Steve Deane: We need those transtasman rivals more than they need us

Wallaby Quade Cooper. Photo / Dean Purcell
Wallaby Quade Cooper. Photo / Dean Purcell

When it comes to producing ignorant oiks Australia is right up there.

Sadly, given some of the reported treatment of Australian rugby fans in this country, so does New Zealand. It's just one more thing we've got in common with our cuzzies across The Ditch.

Luckily, the majority of Kiwis realise that Australians are more deserving of our thanks than our scorn.

Australia has undoubtedly done a lot more for New Zealand sport than we have ever done it. Just what would the sporting landscape in this country look like without the Phoenix in the A-League, the Breakers in the NBL and the Warriors in the NRL? A desert, that's what.

There are commercial imperatives involved in hosting Kiwi teams in Australian competitions. New Zealand is a sizeable market to exploit, while our teams add much-needed diversity and an element of transtasman rivalry to the Aussie comps. But they are Australian competitions. They don't have to have us, they choose to.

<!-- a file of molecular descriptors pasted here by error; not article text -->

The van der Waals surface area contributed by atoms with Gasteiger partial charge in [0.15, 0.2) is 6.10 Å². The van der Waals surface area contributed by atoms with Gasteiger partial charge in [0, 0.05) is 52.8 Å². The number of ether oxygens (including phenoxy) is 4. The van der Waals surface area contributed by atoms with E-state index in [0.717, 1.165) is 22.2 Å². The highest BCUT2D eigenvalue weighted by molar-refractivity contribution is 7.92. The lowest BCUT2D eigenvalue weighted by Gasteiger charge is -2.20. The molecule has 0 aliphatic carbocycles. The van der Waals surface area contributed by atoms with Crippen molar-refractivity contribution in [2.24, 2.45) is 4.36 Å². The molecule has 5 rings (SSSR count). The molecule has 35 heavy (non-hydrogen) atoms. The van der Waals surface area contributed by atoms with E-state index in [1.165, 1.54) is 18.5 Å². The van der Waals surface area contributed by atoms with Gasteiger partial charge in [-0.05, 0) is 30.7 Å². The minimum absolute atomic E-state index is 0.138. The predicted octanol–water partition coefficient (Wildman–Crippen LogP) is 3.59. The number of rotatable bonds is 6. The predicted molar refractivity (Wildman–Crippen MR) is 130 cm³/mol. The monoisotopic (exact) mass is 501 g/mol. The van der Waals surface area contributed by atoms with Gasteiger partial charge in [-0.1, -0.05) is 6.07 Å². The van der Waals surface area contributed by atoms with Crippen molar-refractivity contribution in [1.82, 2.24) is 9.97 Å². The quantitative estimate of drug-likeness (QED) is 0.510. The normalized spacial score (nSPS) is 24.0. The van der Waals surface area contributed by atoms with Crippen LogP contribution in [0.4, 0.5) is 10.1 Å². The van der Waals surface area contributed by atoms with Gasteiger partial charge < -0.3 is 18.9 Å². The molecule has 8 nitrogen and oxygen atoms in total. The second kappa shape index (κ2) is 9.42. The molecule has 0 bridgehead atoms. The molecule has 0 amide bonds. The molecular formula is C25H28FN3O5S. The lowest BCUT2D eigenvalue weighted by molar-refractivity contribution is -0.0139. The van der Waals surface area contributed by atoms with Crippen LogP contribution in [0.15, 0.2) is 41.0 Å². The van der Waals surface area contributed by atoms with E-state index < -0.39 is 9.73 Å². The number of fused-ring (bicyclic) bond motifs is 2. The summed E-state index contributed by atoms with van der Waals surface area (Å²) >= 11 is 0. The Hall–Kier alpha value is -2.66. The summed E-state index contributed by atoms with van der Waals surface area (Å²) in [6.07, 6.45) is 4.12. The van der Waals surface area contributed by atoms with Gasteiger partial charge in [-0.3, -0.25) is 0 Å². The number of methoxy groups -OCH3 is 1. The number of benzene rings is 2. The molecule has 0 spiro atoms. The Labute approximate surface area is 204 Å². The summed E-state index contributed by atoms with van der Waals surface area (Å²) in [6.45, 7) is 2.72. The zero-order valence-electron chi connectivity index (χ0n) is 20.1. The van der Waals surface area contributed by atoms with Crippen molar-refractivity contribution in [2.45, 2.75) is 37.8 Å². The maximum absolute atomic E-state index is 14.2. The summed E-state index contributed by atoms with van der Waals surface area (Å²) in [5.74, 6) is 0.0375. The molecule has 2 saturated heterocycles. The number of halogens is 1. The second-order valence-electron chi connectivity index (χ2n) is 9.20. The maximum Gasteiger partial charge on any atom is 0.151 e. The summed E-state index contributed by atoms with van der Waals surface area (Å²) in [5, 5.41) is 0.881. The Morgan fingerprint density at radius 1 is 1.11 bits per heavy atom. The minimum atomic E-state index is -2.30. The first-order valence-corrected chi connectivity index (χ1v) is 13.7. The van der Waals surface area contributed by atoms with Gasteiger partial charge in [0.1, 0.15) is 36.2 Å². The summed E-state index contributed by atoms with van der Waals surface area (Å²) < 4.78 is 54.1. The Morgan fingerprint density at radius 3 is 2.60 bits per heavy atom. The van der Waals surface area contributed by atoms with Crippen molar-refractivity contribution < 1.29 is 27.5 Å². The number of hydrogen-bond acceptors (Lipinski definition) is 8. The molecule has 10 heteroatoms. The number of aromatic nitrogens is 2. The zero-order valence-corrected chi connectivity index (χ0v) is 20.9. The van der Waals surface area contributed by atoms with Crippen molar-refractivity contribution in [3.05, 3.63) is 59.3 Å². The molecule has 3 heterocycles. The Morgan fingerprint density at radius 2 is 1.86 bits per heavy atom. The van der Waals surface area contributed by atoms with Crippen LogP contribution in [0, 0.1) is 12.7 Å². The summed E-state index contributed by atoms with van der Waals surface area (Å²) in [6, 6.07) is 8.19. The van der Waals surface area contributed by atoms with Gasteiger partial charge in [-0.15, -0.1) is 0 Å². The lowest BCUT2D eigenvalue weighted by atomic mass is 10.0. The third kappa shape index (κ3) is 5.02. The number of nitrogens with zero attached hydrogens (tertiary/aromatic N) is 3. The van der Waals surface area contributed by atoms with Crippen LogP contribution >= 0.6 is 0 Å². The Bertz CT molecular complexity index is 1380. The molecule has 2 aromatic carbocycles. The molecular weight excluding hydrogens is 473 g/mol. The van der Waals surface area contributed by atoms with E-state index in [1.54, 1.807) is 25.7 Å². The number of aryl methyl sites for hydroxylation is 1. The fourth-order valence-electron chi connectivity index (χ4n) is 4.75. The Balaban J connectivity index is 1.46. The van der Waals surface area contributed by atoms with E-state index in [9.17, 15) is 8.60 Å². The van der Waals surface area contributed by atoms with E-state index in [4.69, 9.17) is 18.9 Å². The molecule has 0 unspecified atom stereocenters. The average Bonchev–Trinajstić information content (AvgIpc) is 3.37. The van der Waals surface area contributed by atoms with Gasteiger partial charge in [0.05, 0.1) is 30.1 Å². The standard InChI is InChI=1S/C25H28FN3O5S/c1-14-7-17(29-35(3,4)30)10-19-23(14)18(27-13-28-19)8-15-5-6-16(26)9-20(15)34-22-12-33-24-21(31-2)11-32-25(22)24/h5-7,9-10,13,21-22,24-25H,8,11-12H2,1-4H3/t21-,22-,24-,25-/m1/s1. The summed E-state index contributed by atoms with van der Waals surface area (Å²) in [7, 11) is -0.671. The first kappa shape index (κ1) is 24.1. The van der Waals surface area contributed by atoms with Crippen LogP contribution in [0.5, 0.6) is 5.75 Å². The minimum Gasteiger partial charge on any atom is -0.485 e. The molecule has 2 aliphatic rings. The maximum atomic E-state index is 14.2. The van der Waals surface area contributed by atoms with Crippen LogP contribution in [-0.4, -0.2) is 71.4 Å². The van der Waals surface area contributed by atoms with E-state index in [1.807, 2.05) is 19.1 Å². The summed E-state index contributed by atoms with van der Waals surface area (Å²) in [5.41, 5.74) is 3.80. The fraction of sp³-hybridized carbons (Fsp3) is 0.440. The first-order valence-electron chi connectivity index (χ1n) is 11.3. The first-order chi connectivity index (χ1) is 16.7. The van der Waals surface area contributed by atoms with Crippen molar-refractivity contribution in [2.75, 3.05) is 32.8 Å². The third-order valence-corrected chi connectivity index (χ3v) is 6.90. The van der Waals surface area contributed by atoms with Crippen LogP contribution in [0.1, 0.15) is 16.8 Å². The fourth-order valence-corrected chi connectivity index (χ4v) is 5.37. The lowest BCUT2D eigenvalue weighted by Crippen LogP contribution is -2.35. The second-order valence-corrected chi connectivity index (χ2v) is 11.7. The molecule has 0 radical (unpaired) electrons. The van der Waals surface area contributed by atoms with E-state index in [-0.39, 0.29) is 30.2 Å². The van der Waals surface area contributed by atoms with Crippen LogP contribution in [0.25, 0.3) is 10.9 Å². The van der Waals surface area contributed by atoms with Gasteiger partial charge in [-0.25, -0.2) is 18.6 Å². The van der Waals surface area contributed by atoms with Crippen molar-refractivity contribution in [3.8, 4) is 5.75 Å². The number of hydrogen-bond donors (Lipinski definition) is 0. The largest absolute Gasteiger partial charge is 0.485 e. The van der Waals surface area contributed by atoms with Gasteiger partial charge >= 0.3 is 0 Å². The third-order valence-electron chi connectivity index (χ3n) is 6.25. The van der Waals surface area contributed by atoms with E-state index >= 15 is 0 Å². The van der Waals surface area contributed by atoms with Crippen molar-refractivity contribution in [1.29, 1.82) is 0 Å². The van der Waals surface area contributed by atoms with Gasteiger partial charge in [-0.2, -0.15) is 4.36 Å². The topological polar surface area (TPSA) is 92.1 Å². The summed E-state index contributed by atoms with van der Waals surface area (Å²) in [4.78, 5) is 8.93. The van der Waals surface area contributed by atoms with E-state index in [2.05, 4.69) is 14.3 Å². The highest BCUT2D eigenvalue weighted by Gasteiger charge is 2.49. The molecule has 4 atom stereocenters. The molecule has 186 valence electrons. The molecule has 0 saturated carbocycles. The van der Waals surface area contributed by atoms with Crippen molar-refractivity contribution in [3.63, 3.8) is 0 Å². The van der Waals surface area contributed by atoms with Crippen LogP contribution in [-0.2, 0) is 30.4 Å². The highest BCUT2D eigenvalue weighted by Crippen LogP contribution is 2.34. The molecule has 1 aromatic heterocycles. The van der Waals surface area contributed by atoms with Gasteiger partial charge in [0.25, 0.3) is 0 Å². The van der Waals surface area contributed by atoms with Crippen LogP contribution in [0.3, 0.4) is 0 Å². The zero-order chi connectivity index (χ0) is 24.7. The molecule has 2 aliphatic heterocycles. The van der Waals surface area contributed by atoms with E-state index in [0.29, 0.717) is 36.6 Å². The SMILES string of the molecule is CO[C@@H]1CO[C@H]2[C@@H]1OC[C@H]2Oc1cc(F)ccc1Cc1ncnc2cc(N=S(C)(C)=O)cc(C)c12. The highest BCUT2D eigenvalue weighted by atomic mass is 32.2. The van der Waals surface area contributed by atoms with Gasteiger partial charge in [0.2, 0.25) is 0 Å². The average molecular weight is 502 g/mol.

In doing so, they raise the horizons and earning potential of hundreds of Kiwis sportspeople. The Phoenix's presence in the A-League is often cited as a major factor in the All Whites' wonderful World Cup showing, while the Breakers' winning the ANBL title was one of the most thrilling moments of this sporting year.

The Warriors' perennial struggle to assert themselves in the NRL captures the attention of thousands of Kiwis every weekend. And would our Kiwis really be world champions without up to 80 of our country-folk in the NRL each season?

In return for Australia's generosity, all we've had to give up is Quade Cooper. Talk about a bargain.

Sporting triumphs can only ever be measured in terms of the quality of the vanquished.

In that regard, Australia is the very best of enemies. Winning the league World Cup would hardly be a thrilling achievement if the Kangaroos were as bad as, say, England. And there would be precious little fun in the All Blacks smashing up the Wallabies year-in year-out if they weren't capable of the occasional upset.

The vicious vein of the anti-Aussie sentiment sweeping this country is based on ignorance and fear. It says a lot more about Kiwis than it does Australians.

As any Kiwi who has lived overseas knows, Aussies really are our brothers and sisters. On uncommon ground, we always stand together. These days the question isn't who in this country has relatives and friends in Australia, but who doesn't?

Without Australia as a sporting foe we'd be isolated from decent competition. We should appreciate Australians and we should embrace them. Then we should wallop them.

- NZ Herald

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